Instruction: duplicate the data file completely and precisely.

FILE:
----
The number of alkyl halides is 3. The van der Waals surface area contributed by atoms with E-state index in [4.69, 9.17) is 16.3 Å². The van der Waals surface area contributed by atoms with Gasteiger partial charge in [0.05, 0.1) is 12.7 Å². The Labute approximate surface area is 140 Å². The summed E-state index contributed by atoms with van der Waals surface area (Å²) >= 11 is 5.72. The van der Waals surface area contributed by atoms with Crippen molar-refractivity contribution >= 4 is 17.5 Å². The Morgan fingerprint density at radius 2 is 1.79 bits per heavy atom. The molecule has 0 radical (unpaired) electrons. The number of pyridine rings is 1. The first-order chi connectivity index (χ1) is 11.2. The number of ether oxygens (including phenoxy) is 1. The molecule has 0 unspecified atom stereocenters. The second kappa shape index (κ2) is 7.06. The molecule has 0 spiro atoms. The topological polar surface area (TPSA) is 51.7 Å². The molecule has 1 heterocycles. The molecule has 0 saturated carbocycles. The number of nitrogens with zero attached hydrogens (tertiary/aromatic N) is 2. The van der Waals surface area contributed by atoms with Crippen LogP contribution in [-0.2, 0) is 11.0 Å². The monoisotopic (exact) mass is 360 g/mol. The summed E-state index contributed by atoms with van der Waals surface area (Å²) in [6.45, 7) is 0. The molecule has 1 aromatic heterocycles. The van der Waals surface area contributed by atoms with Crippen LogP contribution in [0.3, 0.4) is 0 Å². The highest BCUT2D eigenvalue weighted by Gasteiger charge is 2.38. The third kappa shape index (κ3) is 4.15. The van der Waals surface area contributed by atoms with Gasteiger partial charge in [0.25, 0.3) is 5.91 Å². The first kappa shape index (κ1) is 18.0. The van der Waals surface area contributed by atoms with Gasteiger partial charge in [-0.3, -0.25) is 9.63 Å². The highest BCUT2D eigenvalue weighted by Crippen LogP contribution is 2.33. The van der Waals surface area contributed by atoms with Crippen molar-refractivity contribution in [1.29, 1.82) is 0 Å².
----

The number of alkyl halides is 3. The van der Waals surface area contributed by atoms with E-state index in [4.69, 9.17) is 16.3 Å². The van der Waals surface area contributed by atoms with Gasteiger partial charge in [0.05, 0.1) is 12.7 Å². The Labute approximate surface area is 140 Å². The summed E-state index contributed by atoms with van der Waals surface area (Å²) >= 11 is 5.72. The van der Waals surface area contributed by atoms with Crippen molar-refractivity contribution >= 4 is 17.5 Å². The Morgan fingerprint density at radius 2 is 1.79 bits per heavy atom. The molecule has 0 radical (unpaired) electrons. The number of pyridine rings is 1. The first-order chi connectivity index (χ1) is 11.2. The number of ether oxygens (including phenoxy) is 1. The molecule has 0 unspecified atom stereocenters. The second kappa shape index (κ2) is 7.06. The molecule has 0 spiro atoms. The topological polar surface area (TPSA) is 51.7 Å². The molecule has 1 heterocycles. The molecule has 0 saturated carbocycles. The number of nitrogens with zero attached hydrogens (tertiary/aromatic N) is 2. The van der Waals surface area contributed by atoms with Crippen LogP contribution in [-0.2, 0) is 11.0 Å². The monoisotopic (exact) mass is 360 g/mol. The summed E-state index contributed by atoms with van der Waals surface area (Å²) in [6.45, 7) is 0. The molecule has 1 aromatic heterocycles. The van der Waals surface area contributed by atoms with Crippen LogP contribution in [0.3, 0.4) is 0 Å². The highest BCUT2D eigenvalue weighted by Gasteiger charge is 2.38. The third kappa shape index (κ3) is 4.15. The van der Waals surface area contributed by atoms with Gasteiger partial charge in [0.25, 0.3) is 5.91 Å². The first kappa shape index (κ1) is 18.0. The van der Waals surface area contributed by atoms with Gasteiger partial charge in [-0.3, -0.25) is 9.63 Å². The highest BCUT2D eigenvalue weighted by Crippen LogP contribution is 2.33. The van der Waals surface area contributed by atoms with Crippen molar-refractivity contribution in [1.29, 1.82) is 0 Å².